The European high court upheld an Austrian law that removes royal titles from citizens' family names, finding that the law aligns with European Union principles.
An Austrian-born woman, who had been adopted as a girl by a German citizen with the title "prince" in his name, sued the Viennese registry when it removed the "princess" title from her name.
Austrian authorities registered the girl's adopted name, Ilonka Fürstin von Sayn-Wittgenstein, which translates as Ilonka Princess of Sayn-Wittgenstein, in 1991, also issuing a passport including the princess title.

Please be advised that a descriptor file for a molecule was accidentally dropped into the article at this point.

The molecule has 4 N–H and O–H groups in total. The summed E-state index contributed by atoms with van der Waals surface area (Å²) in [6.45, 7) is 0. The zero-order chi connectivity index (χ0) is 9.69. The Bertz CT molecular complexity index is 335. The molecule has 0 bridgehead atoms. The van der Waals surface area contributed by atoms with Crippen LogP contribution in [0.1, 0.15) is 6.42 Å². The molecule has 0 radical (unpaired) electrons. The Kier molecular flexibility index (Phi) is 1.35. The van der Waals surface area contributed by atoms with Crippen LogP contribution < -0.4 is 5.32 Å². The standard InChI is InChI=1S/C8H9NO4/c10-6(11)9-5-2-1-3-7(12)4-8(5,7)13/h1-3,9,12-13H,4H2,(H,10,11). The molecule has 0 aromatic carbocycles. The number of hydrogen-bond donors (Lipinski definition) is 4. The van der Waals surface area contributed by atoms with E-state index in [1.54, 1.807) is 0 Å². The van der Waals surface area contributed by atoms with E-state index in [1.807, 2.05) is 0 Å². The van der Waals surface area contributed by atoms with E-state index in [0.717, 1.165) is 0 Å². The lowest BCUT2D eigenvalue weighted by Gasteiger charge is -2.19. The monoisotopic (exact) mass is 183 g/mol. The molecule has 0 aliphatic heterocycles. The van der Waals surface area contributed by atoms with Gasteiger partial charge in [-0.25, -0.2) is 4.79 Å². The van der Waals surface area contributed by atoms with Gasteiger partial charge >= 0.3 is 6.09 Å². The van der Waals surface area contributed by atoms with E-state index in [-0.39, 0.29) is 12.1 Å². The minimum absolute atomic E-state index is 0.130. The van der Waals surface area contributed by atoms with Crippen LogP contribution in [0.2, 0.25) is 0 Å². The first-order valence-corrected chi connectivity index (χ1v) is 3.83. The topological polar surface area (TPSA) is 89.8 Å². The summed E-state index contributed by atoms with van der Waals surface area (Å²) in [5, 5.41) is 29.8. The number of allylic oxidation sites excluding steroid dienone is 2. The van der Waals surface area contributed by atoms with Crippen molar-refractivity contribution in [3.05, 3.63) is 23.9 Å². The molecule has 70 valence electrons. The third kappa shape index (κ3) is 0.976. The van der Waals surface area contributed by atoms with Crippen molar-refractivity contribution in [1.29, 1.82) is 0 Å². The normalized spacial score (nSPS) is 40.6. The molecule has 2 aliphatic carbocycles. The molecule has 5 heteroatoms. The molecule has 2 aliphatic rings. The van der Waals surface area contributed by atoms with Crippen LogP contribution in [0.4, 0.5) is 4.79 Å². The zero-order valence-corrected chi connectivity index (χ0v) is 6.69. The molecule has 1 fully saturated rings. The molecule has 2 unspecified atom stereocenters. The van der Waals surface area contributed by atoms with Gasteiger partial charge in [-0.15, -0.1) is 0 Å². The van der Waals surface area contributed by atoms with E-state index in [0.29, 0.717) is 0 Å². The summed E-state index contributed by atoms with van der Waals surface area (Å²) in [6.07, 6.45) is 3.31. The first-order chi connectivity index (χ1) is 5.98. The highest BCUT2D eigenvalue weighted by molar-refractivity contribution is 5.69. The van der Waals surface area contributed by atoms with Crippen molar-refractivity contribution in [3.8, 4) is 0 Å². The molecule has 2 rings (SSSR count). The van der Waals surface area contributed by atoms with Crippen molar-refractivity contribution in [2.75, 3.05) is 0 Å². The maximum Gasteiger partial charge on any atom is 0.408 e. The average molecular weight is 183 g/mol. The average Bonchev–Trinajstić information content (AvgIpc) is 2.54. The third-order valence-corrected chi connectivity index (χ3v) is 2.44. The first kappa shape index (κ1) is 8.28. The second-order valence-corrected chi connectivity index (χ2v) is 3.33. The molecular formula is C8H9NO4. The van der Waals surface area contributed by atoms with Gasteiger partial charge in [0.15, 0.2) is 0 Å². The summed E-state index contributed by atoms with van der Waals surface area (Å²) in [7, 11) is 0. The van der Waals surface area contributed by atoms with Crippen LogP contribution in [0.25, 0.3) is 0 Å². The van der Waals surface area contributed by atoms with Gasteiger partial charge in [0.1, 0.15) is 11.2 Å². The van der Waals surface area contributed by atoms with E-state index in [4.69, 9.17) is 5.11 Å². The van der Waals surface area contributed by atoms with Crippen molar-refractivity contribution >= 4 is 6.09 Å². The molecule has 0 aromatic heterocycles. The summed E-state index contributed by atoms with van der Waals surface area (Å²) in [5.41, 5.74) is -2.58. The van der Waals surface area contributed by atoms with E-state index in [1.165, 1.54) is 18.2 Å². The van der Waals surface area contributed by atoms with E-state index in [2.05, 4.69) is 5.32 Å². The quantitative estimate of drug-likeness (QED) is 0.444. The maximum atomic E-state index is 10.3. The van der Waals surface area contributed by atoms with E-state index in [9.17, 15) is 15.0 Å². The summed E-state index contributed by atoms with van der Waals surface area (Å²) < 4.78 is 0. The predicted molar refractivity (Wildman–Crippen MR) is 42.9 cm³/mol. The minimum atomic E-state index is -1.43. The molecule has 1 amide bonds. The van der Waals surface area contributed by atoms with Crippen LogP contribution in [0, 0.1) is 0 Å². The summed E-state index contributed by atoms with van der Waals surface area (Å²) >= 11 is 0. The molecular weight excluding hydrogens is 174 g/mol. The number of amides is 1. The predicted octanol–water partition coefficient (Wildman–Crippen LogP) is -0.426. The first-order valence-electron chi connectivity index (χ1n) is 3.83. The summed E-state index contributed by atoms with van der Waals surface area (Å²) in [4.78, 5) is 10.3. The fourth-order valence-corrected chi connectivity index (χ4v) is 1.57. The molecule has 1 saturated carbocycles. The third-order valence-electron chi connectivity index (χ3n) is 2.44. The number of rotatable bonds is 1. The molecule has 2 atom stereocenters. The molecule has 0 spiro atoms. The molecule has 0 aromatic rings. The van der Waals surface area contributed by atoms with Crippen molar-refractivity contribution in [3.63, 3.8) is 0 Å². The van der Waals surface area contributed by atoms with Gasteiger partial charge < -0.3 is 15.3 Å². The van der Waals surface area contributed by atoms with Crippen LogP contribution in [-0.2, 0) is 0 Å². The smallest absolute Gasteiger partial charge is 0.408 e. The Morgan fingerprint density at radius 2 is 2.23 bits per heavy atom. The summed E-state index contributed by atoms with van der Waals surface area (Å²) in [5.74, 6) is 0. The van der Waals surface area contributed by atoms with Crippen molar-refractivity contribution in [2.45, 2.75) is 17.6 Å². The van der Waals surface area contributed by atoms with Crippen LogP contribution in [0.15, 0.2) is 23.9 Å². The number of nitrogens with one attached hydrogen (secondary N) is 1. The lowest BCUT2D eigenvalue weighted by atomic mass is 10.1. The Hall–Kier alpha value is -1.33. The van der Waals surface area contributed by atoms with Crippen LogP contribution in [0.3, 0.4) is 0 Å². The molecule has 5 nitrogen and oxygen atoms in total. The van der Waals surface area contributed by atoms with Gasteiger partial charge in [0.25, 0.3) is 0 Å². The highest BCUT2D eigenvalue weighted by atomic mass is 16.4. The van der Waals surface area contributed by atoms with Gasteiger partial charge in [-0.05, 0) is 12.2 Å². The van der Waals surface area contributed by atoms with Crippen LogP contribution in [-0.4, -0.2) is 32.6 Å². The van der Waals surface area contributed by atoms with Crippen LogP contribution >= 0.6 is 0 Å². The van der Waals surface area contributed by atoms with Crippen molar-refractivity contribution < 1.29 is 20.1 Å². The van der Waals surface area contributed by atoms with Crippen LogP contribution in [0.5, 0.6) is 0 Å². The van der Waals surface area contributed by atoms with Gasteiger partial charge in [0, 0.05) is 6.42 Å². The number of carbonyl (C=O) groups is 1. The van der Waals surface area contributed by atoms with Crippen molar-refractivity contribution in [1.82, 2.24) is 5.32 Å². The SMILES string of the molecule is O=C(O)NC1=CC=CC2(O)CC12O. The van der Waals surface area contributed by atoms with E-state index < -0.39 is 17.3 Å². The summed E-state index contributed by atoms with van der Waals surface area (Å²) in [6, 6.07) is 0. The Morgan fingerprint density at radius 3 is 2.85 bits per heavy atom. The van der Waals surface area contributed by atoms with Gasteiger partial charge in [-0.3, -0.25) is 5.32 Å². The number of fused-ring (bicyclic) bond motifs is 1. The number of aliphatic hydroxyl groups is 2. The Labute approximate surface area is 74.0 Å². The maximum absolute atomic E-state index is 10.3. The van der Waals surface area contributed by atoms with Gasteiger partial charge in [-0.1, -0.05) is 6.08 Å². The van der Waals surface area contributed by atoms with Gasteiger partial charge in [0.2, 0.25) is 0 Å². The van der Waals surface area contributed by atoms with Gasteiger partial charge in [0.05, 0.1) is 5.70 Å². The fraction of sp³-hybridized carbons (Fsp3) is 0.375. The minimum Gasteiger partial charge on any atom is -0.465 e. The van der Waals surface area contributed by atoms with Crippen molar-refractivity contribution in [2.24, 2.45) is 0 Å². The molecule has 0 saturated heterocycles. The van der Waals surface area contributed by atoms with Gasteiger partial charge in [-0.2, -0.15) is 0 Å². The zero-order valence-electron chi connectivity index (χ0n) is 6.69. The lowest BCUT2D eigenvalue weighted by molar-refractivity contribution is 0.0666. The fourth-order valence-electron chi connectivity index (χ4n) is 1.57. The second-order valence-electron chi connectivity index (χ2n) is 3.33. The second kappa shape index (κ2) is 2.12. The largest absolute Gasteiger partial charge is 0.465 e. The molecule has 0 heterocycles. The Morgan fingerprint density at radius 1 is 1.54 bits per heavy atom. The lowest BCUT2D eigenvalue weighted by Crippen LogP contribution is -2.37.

While living in Germany, Fürstin von Sayn-Wittgenstein had obtained a German driver's license and ran a German business under her full adopted name.
But a 2003 ruling by the Austrian Constitutional Court revived a law from 1919, the year that Austria became a federal republic, banning Austrian citizens from using surnames that include royal titles. The law, eventually codified as a constitutional amendment, was interpreted after 1945 to apply as well to German names in Austria.
To continue reading click on the link below...